Fertility issues are on the increase and one in every five or six Irish couples now struggle to conceive. This is down to many different factors, but the good news is that nutrition can have a positive impact on both male and female fertility, whether trying to conceive naturally or via IVF. Read on or watch Heather explain more on Virgin Media Weekend AM.
Can nutrition really help?
There are lots of reasons for fertility issues, from the fact that we are leaving it later to conceive, to environmental and many other factors. Nutrition can’t help with everything. For example, if a man has a varicocele or another structural issue, surgery may be needed. But there is a huge amount of evidence showing the important role that nutrition plays in both male and female fertility.
Women are born with a fixed number of eggs and nutrition cannot change that. However, the right diet and lifestyle can support egg quality, the foetal environment and the immune response that plays a key role in maintaining a pregnancy. This is especially important as we get older, which unfortunately in fertility terms is over 35.
While the focus used to be firmly on the woman, we now know that up to 40% of fertility issues are down to the man. As men are making new sperm all the time there is a huge opportunity to influence sperm quantity and quality. This includes the DNA health of the sperm.
What is the ideal fertility diet?
There is no such thing as a perfect diet for everyone. We all have different requirements and some people may have underlying conditions including autoimmune disease or thyroid disorders affecting their fertility that require more individual advice. However, the evidence shows that there are some good general dietary guidelines when trying to conceive:
- Limit processed foods – these are usually lower in nutrients and higher in additives and other chemicals than unprocessed foods. A good example is yoghurt. Natural yoghurt is a minimally processed whole food providing minerals, protein and beneficial bacteria. A fruit or flavoured yoghurt is likely to have preservatives, additives and flavourings added
- Limit sugar – partly because a higher sugar usually contributes to weight gain, that can be problematic for fertility and partly because higher sugar foods squeeze out more nutritious options
- Eat a wholefood Mediterranean-style diet with lots of vegetables, some fruit, fish, pulses, wholegrains, nuts and seeds. Eating in this way naturally reduces processed foods and sugars and provides many more nutrients to support egg and sperm quality. Even making small changes like adding in an extra portion or two of vegetables every day, having oily fish twice per week or switching to wholegrains can make a difference
- Look after your microbiome – the 2 lbs or so of bacteria, yeasts and other organisms that we host mainly in our gut. There is a growing body of evidence on the importance of a healthy microbiome for both male and female fertility and for IVF success. It’s a massive topic in it’s own right, but a healthy microbiome thrives on a whole food diet low in sugar and processed foods with the addition of fermented food like yoghurt, kefir or kimchi to provide beneficial bacteria. And if you have gut issues it may be helpful to check your microbiome while you are preparing to conceive. Or if you have had fertility issues, it may be helpful to assess your vaginal microbiome.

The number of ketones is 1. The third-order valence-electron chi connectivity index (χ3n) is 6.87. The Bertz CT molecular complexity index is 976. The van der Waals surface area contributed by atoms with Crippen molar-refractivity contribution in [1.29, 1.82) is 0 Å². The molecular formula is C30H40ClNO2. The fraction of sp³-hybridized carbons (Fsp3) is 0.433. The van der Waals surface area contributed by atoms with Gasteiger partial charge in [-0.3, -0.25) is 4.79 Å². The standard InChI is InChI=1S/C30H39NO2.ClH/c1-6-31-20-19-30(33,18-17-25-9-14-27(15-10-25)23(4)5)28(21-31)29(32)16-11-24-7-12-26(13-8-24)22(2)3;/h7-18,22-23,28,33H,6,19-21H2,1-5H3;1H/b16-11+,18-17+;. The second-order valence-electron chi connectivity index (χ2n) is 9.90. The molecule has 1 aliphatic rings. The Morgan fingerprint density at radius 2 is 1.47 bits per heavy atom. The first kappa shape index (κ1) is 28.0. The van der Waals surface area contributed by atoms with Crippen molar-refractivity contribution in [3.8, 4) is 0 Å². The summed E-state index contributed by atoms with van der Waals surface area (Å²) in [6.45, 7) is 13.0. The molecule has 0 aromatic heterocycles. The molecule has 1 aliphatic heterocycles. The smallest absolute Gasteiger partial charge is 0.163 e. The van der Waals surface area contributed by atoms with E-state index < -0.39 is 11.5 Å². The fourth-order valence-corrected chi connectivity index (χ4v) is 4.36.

Do men and women need different nutrients for fertility?
There are some specific requirements related to the ability of the sperm to move. Certain nutrients like L Carnitine and CoQ10 can be helpful. And others that can more specifically support egg quality and female hormone health like inositol. However, many of the nutritional requirements for egg and sperm quality are similar. There is very good evidence for some nutrients, including omega 3, vitamin D and zinc.
Zinc is particularly important for male fertility, but also for female immune response and egg quality. An Irish study published in 2022 concluded that almost 90% of participants had inadequate zinc intake from food. Food sources include meat, sea food, fish, eggs and also beans, nuts and seeds, wholegrains and dairy products.
Omega 3 is needed for a healthy cell membrane, whether sperm or egg. Our best source is oily fish like salmon, mackerel, sardines and anchovies. To get enough omega 3 you would need to be eating oily fish 2 or 3 times per week. If you don’t eat fish, then you can get some omega 3 in ground linseeds (flax seeds), pumpkin, hemp and chia seeds and walnuts. However you only covert a small amount into the usable forms of omega 3 and may not be getting enough.
Vitamin D is known to play an important role in both male and female fertility in a number of different ways. We know that the majority of Irish people have suboptimal levels of vitamin D, especially over the winter months
Many other nutrients like selenium, vitamin E and vitamin A play important roles in cell and hormone function.
Should I take supplements?
Supplements can be helpful, especially to plug gaps. For example if you don’t eat fish, then taking an omega 3 supplement is likely to be helpful, as long as it contains sufficient EPA and DHA. If you live in Ireland it is probably a good idea to take a vitamin D supplement, at least over the winter. How much to take varies widely, depending on individual levels.
Too much of a single nutrient can be as harmful as too little. Everyone has different requirements and we don’t recommend supplementing high doses of singer nutrients without checking your levels first. A fertility multivitamin can help to cover basic requirements, but may not contain enough to address deficiencies. It is also very important when taking supplements that you check they are suitable to take while trying to conceive, as many are not.
If you would like to learn more about testing your nutrient levels or microbiome for fertility please get in touch.